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It’s no secret that within the past 10 years Disney has dominated markets across the board. So it was no surprise when the much anticipated live-action remake of “The Lion King” shattered box offices. With a star-studded cast of Beyonce’, Donald Glover, Alfre Woodard, James Earl Jones, and so many more, needless to say, this movie was bound for success. Bringing in $531 million globally and still counting, on paper this film did not miss a beat. 

With that said, how is it that with all the monetary success The Lion King received the film only received a score of a 53% on Rotten Tomatoes? Huffington Post recently interviewed former animators who worked on the original 1994 film and while some had positive feedback towards the remake others did not. The former animators, as well as critics and viewers alike,  warrant this to the animation style and to the lack of whimsical feeling. David Stephan who worked on the original design of the hyenas and the famous “Circle of Life” scene stated, “It (the animation) would jar me out of the film, literally. Especially with little Simba walking around. It was too real…And I think it just diminished the film.” 

“It (the animation) would jar me out of the film, literally. Especially with little Simba walking around. It was too real…And I think it just diminished the film.” 

Dave Bossert, a visual effects artist from the 1994 film also said, “I wish they had a little bit more emotion in the character’s eyes. If you’ve got animals talking, you can take more liberties with facial expressions…You’re walking a fine line where you don’t want it to be too cartoony, but I think they could have pushed it a little bit more.” 

Could Disney have lost its way by keeping up with the latest technology rather than just holding on to its core mission? It’s unlikely this version of the film will leave that same sense of amusement that the previous one did for earlier generations. The live-action “Lion King” does take away from the emotion of the film with its’ photo-realism but the cinematography is still nothing short of stunning.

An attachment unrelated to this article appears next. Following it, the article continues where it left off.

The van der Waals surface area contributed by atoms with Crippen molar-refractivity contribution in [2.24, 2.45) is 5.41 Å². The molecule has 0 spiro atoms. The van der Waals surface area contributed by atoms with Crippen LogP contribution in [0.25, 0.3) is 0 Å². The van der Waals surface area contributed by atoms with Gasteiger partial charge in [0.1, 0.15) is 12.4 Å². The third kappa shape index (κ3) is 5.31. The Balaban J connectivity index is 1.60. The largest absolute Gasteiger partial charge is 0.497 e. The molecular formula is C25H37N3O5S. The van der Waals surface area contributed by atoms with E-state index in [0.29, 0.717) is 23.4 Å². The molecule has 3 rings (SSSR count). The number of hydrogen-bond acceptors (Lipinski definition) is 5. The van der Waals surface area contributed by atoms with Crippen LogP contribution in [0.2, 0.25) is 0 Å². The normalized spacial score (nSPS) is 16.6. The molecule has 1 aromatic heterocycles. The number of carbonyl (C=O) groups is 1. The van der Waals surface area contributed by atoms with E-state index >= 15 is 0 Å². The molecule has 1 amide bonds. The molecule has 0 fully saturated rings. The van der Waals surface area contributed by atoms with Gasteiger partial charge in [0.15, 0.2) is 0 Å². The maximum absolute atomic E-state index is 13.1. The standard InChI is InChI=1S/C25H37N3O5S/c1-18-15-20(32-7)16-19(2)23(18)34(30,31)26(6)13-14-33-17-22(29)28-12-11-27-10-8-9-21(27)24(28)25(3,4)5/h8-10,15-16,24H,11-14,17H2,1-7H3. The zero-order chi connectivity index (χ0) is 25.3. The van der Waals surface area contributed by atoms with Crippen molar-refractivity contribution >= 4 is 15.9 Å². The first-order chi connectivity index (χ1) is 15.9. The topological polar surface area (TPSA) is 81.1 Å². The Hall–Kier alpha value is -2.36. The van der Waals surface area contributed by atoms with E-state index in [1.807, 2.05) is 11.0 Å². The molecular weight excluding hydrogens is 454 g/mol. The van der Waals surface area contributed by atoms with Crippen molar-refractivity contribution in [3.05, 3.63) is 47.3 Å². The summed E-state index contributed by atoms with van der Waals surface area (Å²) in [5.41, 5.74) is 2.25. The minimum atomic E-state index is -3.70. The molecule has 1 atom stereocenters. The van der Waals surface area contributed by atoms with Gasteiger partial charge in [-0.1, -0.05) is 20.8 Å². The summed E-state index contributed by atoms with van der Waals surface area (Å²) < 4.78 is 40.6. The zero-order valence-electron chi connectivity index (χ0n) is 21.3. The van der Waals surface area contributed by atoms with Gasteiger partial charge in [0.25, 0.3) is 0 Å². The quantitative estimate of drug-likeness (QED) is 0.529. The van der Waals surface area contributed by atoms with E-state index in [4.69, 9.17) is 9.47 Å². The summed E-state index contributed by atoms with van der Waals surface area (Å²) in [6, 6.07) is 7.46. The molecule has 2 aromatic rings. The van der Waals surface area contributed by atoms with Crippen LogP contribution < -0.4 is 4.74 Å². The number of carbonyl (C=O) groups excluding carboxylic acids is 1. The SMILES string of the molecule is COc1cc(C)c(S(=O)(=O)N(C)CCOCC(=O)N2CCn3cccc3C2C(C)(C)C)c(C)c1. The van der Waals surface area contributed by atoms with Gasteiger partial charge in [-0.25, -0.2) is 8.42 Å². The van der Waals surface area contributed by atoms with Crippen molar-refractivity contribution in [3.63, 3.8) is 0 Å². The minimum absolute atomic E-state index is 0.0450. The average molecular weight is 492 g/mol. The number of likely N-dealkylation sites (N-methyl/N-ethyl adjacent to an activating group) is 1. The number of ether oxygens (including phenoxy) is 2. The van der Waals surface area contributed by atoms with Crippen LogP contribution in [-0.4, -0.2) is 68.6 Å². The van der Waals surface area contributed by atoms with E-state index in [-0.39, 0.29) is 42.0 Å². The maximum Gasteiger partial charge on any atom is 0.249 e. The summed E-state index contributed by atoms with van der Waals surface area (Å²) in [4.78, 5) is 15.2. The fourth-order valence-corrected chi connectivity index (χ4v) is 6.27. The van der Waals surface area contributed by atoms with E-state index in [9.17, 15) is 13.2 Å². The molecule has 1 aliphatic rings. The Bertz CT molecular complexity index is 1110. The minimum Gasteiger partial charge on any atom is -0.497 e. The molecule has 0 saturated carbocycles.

Audiences were also disappointed in the pivotal scene with Simba and Mufasa in the stars because of how much weight it carries within the film and how because of it, Simba’s self-realization fell flat. Those who have seen the original know that this is the moment when Simba speaks to his father’s ghost and learns that he can own up to his past mistakes and still take his rightful spot as king with help from Rafiki. The live-action version did not give this scene as much attention compared to the original that put more emphasis on Simba’s decision to learn from his past and return home. 

Stephan also noted that “It’s sort of sad that the stockholder is now in the room deciding what movies get made…That is disappointing as an artist, from a studio that was founded on originality and art. 

Although there are some who will love to hate this film, Alexander Williams, who helped to create the original Scar said it best, “…Some of my colleagues forget that when you work on a Disney movie, you don’t own it…you get to work on this great stuff…but when you walk away, it’s their movie and they can do what they want with it.” Moving forward, Disney will continue to do what they do best and as an audience, all we can do is observe their efforts to creatively reimagine our childhoods. 

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Marissa Zeno

Marissa Zeno

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